Fatigue and low energy are common complaints. But in spite of getting a good amount of sleep, many people are chronically tired.
Some of the first causes to be considered are those we can fix on our own, namely our diet (large, fatty or sugary meals are associated with fatigue), exercise (people who exercise regularly report less fatigue than those who do not) and quitting smoking, which is related to lung diseases and cancers.
Another cause is mental health problems, most commonly anxiety and depression. Ruling out cancer, cardiac and respiratory issues, a doctor can evaluate and treat as necessary.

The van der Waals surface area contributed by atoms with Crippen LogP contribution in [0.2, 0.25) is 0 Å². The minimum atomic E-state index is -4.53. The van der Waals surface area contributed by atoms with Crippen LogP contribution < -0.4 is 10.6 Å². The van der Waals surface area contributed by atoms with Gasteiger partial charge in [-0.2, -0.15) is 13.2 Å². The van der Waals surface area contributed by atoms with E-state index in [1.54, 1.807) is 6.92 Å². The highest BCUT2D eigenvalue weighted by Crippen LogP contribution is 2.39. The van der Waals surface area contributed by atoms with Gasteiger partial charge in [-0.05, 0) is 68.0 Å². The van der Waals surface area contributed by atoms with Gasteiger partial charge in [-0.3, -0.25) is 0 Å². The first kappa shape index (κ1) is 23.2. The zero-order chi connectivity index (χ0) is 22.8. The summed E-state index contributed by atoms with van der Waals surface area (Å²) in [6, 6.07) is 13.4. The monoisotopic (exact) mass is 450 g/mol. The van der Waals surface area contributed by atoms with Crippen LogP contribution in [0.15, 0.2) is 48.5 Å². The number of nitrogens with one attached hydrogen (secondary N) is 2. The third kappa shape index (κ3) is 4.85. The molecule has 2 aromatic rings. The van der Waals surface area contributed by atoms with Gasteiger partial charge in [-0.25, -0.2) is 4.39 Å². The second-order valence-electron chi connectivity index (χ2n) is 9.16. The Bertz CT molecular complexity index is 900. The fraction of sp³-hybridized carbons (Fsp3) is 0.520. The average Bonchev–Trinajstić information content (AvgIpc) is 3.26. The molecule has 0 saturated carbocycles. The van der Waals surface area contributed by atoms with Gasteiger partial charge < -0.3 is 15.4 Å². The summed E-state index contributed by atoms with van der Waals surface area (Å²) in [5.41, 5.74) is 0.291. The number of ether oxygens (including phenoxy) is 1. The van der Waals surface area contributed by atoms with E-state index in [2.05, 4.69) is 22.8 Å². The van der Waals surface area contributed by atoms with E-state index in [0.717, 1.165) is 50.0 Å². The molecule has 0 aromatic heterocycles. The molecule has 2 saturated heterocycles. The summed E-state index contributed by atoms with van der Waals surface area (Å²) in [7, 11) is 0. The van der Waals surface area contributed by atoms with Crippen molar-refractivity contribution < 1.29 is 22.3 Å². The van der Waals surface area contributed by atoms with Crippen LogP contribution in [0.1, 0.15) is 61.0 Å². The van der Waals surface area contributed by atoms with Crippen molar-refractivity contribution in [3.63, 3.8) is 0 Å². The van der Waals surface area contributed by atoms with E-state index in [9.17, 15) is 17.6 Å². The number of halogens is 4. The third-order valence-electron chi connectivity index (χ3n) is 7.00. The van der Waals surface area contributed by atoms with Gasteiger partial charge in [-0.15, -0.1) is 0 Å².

Other conditions that can cause fatigue:
– Endocrinological (hormonal): Diabetes, especially hypoglycemia (low glucose), hypothyroid (low thyroid hormone) and low cortisol level (adrenal insufficiency).
– Hematological: Anemia, or having a low level of healthy red blood cells, causes fatigue. Infectious – acute or chronic infections, such as TB, Lyme disease and hepatitis.
Dr. Zachary Levine is an assistant professor in the faculty of medicine at McGill University Health Centre and medical correspondent for AM740 (a ZoomerMedia property).